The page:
My wife’s cousin, the break-dancing radiologist, broke the microphone clip off my mic stand while singing karaoke last Thanksgiving. I had another micropohone clip and replaced it so we could continue with karaoke, but I decided to keep the broken pieces of the old clip for the junk box because you never know, it might come in handy some time.

I had forgotten about it for a few weeks but eventually came across the pieces of the mic clip. I noticed that the clip, when it broke, had sheared off flush with the top of the cap that screws on to the mic stand and in the center of the cap was a hole. I’m not sure why this hole was manufactured through the microphone clip…maybe to allow air to escape while screwing it onto the mic stand. Anyway, the hole meant that I could put a screw through it and attach it to something.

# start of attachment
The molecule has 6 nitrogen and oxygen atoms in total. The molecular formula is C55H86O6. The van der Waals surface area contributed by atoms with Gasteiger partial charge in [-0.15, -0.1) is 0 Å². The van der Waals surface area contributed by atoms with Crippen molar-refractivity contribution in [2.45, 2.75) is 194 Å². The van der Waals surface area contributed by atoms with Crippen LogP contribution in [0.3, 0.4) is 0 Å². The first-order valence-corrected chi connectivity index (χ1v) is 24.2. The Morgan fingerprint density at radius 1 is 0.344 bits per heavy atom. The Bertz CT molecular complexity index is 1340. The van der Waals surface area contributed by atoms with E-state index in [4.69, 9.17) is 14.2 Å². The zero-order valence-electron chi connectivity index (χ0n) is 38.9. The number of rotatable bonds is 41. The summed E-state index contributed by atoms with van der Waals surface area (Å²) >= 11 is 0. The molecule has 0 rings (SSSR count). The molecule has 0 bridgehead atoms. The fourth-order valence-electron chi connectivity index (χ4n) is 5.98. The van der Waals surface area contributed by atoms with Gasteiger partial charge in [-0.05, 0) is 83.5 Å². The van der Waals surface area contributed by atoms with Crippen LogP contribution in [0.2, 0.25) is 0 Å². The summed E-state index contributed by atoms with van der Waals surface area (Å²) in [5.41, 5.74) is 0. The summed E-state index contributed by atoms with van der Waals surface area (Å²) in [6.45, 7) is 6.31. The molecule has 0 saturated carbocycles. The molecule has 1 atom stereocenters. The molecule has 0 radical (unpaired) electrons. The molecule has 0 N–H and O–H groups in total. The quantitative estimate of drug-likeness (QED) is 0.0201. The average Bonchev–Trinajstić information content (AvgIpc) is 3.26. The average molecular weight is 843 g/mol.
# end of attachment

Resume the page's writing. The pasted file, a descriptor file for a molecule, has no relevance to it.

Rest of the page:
A while back I bought one of those cheapo Emerson 50mm telescopes from Walgreens. The tripod for this telescope is dreadful. It’s darned near impossible to aim the telescope at anything but the brightest magnitude objects like Jupiter or the Moon because the pan and tilt movements tend to stick. And when you finally get the telecope pointed at your object, the tripod is so light that even a mild breeze will cause the image to wobble.

I decided to check and see how the telescope mount was connected to the tripod, and sure enough it was connected by a single screw. Then I removed the telescope mount from the tripod. In this article I’ll demonstrate how I made the mic stand into a camera monopod / camera boom.

You can often find these flimsy aluminum tripods at Goodwill (wait for the colored tag half price sales), Salvation Army, or other secondhand thrift shops, evidently because people end up getting a better tripod for their telescope.